Australian Government Leaflet to advise end of Pacific War

The Australian Government leaflet (below), written in Pidgin/Tokpisin, to advise that the Pacific War would soon be over and Australians will be returning.

The following is the translation: 

To all the Luluais, Tultuls, older people and those who worked for the government.

Japan will soon be overthrown.  All our soldiers, planes and war ships will round up the Japanese.  All day, every day and at night we will work to round up the Japanese. The Japanese are no longer strong enough to fight. We have got rid of the Japanese from Salamaua, Lae, Finschafen, Sio, Saidor and now our soldiers are close to taking Madang.

In New Britain we have taken Sag Sag and Kilinge. Our aircraft are continually bombing Rabaul so that the Japanese ships are no longer safe there and cannot stay there as they have previously done. In Kavieng also there is plenty of bombing – similar to Rabaul. You must not help Japanese or give food to them.  If you find an aircraft Captain of one of our soldiers, look after the well and hide them. If the Japanese try to talk you around, you must not listen. Very soon we will be coming back.

           Note from the Government.

From the Kenneth England Collection

Slice of Life:

   Either Side of Eleven Minutes on the Montevideo Maru: Decades Prior

Harry Adams, a Bristol-born engineer who landed in Australia prior to WWI, wanted to serve in the war. It wasn’t what he’d hoped for, he wanted to join the Royal Navy, but he ended up assisting the Australian Navy in their effort to set up wireless communications.  He did it on Nauru after starting in Bitapaka on New Guinea.  According to the words of Una Adams, the woman who Harry would marry in 1919:

‘The most important thing to do with the theatre of war is communications.’ 

   The Day of Harry’s Marriage

Harry had proposed by letter and his soon-to-be wife, Una, had accepted. She came from Sydney to join him in PNG. It was 1919, and he had survived WWI. Harry had an engineering business going now, too. It went so well that he would eventually have to move it to the capital of Rabaul. Harry had a night with the bachelors prior to his day of days.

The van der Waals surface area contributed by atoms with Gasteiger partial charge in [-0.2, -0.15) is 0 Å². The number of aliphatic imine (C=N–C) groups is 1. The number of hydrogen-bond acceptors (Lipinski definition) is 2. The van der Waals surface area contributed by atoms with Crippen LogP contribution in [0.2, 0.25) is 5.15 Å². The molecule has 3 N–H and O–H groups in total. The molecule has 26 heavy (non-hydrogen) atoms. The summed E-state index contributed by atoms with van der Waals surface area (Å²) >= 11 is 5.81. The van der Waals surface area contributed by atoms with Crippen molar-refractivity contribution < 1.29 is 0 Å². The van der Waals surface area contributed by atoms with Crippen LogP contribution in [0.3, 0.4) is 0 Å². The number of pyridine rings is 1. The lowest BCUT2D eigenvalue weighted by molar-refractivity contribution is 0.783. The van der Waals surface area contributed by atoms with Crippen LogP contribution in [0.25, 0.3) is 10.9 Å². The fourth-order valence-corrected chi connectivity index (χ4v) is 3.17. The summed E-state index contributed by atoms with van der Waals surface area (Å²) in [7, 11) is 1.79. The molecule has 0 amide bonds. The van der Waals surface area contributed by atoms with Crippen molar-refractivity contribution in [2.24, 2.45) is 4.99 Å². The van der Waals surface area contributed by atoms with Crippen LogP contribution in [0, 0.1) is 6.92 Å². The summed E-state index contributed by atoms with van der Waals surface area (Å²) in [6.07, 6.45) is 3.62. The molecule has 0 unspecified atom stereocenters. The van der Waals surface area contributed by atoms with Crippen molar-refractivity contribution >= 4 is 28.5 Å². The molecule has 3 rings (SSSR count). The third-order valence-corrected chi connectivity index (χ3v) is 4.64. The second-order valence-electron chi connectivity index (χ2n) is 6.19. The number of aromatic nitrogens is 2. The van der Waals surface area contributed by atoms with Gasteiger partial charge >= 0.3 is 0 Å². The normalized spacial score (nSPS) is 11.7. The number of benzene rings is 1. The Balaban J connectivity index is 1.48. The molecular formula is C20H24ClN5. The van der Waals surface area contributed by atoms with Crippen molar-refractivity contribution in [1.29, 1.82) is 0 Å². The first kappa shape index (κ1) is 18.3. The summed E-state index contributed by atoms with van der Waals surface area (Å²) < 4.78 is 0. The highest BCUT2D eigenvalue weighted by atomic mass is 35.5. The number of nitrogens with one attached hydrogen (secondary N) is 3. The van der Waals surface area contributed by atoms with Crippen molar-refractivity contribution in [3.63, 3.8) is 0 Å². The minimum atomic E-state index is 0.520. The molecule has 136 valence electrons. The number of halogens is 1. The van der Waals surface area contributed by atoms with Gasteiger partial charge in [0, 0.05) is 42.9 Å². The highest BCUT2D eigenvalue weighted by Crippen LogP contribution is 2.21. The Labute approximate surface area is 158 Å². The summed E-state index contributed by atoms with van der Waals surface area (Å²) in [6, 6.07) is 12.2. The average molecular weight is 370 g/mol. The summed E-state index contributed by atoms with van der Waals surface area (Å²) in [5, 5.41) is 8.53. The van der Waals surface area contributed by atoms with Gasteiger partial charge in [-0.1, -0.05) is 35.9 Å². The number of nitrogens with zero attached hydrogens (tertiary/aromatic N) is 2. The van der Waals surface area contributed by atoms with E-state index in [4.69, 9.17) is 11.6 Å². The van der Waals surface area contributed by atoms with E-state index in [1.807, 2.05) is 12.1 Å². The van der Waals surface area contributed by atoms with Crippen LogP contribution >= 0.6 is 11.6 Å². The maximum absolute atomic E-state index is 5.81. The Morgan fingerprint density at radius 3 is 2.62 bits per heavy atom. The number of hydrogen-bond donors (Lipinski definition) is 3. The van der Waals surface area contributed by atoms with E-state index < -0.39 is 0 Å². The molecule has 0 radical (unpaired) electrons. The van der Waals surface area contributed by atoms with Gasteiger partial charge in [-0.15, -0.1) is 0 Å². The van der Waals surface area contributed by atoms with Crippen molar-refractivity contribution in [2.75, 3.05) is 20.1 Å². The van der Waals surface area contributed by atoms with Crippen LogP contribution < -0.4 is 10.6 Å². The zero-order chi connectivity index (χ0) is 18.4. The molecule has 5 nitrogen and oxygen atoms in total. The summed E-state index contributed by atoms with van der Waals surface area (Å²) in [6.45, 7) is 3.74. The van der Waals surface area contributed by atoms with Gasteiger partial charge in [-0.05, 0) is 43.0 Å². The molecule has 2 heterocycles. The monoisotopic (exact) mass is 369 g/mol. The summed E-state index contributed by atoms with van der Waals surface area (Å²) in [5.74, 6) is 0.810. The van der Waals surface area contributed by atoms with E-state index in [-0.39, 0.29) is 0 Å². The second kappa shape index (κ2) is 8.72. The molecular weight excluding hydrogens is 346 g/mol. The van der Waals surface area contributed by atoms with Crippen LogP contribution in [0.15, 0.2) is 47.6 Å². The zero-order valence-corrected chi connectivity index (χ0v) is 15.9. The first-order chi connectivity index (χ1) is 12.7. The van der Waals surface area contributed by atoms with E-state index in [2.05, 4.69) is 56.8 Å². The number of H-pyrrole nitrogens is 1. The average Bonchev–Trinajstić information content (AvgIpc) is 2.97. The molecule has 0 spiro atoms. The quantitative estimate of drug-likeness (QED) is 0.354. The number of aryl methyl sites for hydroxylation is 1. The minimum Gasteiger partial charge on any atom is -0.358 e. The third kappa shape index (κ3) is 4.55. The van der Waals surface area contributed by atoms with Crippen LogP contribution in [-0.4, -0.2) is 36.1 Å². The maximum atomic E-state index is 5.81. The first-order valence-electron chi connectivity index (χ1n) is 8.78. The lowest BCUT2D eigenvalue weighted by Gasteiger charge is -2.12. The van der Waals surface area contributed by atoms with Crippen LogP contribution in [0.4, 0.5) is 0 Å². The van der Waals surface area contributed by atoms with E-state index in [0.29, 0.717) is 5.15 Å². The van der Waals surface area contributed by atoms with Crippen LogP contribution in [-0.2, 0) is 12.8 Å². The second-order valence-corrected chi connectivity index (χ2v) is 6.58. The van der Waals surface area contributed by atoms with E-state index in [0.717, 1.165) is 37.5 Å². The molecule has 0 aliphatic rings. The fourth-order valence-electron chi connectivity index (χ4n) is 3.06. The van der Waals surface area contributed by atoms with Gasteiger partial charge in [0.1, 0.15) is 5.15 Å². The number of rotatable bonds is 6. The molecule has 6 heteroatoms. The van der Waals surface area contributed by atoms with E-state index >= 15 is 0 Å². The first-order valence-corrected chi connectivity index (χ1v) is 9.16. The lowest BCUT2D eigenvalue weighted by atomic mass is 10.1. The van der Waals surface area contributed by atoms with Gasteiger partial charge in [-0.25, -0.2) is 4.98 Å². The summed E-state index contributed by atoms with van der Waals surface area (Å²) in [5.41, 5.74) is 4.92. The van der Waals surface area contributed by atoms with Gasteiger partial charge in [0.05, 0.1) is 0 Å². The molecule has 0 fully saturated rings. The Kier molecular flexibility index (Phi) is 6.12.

Una said that Harry was late meeting her when she arrived on the big day. But he was delivered to her by the men. They came in on a ‘bulamakau cart’, because cars were not available. But he did come in, and they were married about twenty-three years—until Harry died at sea on the Montevideo Maru, having been ordered to board by Japanese forces in Rabaul on 22 July 1942.  It’s 1 July 2020 Seventy-eight years since the Montevideo Maru was torpedoed by the submarine USS Sturgeon off the Philippine island of Luzon – they say it took eleven minutes for the ship to sink – and it’s possible that my great-grandfather suffered the entire eleven minutes before perishing! It is very possible that he was helpless and frightened. 

The USS Sturgeon didn’t know there were prisoners-of-war and civilians on the Montevideo Maru.  Otherwise, they surely wouldn’t have sunk it.  In 2020, people are kneeling for nine minutes. They are realising how long nine minutes really is. Think about eleven minutes.


Information sourced from Mel Adams’ recorded conversation with Una Adams, and Brian Adams’ correspondence with Harry and Una’ daughter, Marie Kerr

Seventy-five Years Since End of Pacific War

On 6 September 1945 the surrender  of all Japanese forces in New Guinea,  New Britain and the Solomons,  by Commander-in-Chief of the  Japanese Imperial Southeastern Army, General Hitoshi Imamura  and Vice-Admiral J Kusaka, Commander South East Area Fleet, was accepted by Lieutenant General  VAH Sturdee, General Officer Commanding First Army, on the aircraft carrier HMS Glory, located  off the coast at Rabaul.

Japanese signing the surrender on the HMS Glory, 6 September 1945

Rabaul had been an important strategic location for Japanese forces in the Pacific due to its proximity to New Guinea and the Japanese mandated Caroline Islands. In January 1942 Rabaul was the first Australian territory to be attacked by the Japanese.

   The signatory to the surrender document, General Hitoshi Imamura, was detained at Rabaul before being tried in 1946 by the international Military Tribunal for the Far East set up by General Douglas MacArthur. Imamura was found guilty of committing war crimes in violation of the Geneva and Hague Conventions.  He was sentenced to ten years imprisonment and released in 1954.

Australian War Memorial Last Post Service

To commemorate the sinking of the Montevideo Maru on this day seventy-eight years ago, the Australian War Memorial live streamed a tribute to Gunner Ivan Hatcher of Coastal Battery, Lark Force, on their YouTube channel.  Watch HERE


Worked for Burns Philp in Popondetta and Port Moresby from 1980 through 1987

Leave a Reply